In southern Italy’s Campania region, falanghina is one of the more prominent white wines produced (along with greco and fiano). The primary area for falanghina runs mostly along the coast from the Falerno del Massico DOC zone in the north, past Naples, and down to the beautiful Amalfi Coast. It is believed that Roman merchants brought the falanghina grape over from Greece many, many, many, many, moons ago. The word, falanghina, originated from the Latin word “phalange” which means stake or pole in reference to the method used of training the vine on the pole.
Blah, blah, blah………let’s get to the good stuff. Falanghina is a wonderfully, light, refreshing wine with delicate aromas and a pleasant palate. It requires a dry, warm climate which makes it perfectly balanced with good acidity and fruity notes. This wine is best served as an aperitif at 8-10 degrees Celsius. Some say it tastes similar to pinot grigio. It is often produced in a blend with other local varieties such as verdeca, coda di volpe, biancolella, and greco but can be great on its own as well. Some of the more prominent producers are Feudi di San Gregorio in Avellino and Ocone in Benevento. Within the Costa d’Amalfi DOC subzone, “Cuomo’s Ravello” is some of the best available with distinctly floral and citrus notes.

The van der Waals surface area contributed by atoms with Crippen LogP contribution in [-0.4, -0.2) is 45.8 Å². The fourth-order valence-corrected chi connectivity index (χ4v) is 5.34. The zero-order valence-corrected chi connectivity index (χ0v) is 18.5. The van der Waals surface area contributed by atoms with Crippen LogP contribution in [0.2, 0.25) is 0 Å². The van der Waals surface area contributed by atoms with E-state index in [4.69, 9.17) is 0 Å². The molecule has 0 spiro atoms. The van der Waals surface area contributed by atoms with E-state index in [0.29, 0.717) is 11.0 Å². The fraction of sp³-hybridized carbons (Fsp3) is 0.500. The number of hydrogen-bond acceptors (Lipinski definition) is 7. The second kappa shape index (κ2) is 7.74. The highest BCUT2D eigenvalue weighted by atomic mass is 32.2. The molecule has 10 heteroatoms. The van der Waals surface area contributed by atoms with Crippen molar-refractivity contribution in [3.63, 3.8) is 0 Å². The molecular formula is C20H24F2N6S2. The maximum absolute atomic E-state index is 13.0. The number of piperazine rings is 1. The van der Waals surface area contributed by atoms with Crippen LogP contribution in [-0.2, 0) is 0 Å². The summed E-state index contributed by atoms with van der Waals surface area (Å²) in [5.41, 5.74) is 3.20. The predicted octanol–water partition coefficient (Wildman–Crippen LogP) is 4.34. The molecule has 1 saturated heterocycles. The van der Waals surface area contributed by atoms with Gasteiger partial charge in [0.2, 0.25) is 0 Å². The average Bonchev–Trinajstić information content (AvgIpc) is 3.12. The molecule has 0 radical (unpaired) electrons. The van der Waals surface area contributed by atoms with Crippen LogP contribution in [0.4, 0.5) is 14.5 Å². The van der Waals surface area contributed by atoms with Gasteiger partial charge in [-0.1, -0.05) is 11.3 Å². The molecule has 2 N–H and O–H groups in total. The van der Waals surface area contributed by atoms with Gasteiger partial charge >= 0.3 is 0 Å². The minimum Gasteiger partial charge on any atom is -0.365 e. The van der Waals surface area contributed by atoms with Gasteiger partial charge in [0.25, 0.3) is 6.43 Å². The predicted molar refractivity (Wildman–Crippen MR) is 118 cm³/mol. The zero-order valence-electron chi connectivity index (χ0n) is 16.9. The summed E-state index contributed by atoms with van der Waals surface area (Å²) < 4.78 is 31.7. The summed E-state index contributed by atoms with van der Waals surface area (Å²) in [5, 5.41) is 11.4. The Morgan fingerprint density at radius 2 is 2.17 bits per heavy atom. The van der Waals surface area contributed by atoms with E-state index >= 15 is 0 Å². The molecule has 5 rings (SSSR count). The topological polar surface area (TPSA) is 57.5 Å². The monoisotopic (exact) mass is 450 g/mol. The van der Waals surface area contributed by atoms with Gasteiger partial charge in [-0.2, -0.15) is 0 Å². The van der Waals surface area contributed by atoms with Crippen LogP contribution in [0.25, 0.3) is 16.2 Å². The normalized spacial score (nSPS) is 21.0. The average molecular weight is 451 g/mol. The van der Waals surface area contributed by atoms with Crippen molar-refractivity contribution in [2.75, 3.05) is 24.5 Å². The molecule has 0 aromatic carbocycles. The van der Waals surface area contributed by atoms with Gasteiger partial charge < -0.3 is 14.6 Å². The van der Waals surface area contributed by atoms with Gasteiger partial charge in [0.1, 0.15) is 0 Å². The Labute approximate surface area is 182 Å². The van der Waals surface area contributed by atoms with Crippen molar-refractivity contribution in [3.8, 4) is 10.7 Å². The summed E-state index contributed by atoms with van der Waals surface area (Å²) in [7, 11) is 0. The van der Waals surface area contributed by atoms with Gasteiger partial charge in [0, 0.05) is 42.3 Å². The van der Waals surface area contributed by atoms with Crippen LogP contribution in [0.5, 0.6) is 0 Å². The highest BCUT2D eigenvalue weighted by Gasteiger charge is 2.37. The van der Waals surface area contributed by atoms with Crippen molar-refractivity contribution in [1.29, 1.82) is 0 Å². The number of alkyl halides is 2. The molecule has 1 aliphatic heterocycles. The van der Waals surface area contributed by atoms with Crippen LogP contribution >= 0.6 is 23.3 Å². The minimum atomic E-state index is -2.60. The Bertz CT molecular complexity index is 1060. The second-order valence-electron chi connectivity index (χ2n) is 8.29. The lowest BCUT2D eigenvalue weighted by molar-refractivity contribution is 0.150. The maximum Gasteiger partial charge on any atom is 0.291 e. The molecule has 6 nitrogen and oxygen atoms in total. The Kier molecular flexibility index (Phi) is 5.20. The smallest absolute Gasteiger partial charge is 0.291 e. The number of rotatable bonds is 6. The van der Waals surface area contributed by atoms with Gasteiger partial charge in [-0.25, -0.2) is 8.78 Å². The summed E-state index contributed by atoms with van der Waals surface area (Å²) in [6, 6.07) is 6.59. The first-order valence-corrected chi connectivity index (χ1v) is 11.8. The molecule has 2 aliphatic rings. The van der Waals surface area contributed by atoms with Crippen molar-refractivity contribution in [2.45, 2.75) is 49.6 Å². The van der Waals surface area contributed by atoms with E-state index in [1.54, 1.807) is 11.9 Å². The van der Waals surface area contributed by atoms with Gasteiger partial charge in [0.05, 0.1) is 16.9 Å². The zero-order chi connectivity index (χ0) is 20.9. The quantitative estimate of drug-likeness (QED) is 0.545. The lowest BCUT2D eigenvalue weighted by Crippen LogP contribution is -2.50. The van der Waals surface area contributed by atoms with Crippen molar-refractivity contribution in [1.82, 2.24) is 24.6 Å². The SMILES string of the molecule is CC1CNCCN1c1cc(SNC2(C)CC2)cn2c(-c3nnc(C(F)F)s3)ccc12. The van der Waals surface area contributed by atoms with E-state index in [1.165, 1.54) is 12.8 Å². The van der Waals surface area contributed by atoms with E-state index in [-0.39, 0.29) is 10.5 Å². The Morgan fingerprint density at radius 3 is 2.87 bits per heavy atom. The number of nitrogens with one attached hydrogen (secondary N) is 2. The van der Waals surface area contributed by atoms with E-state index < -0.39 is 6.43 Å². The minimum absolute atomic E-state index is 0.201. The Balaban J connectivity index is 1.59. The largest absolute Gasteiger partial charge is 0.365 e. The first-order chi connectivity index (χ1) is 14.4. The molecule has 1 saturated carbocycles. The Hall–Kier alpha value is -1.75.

I have become specifically infatuated with the Campi Flegrei DOC falanghina of my friend, Pasquale, at Cantine del Mare (http://www.cantinedelmare.it/)- a local winery in my town of Monte di Procida. He produces two types of 100% falanghina wine both with the typical straw yellow color and delicate, fruity bouquets. The first type is his mainstream bottling and shows hints of vanilla and peaches. This wine has the unique benefit of having 15% of it passing briefly through barrels before it is mixed with the remaining wine and bottled aged. The second, “Sorbo Bianco,” is a little more full-bodied with careful grape selection and a dominant aroma of green apple along with hints of peaches, pineapple and vanilla. This wine (100%) is stored in oak barrels for approximately 6 months before it finishes aging in the bottle. Besides being a lovely aperitif, both wines pair superbly with fish and shellfish.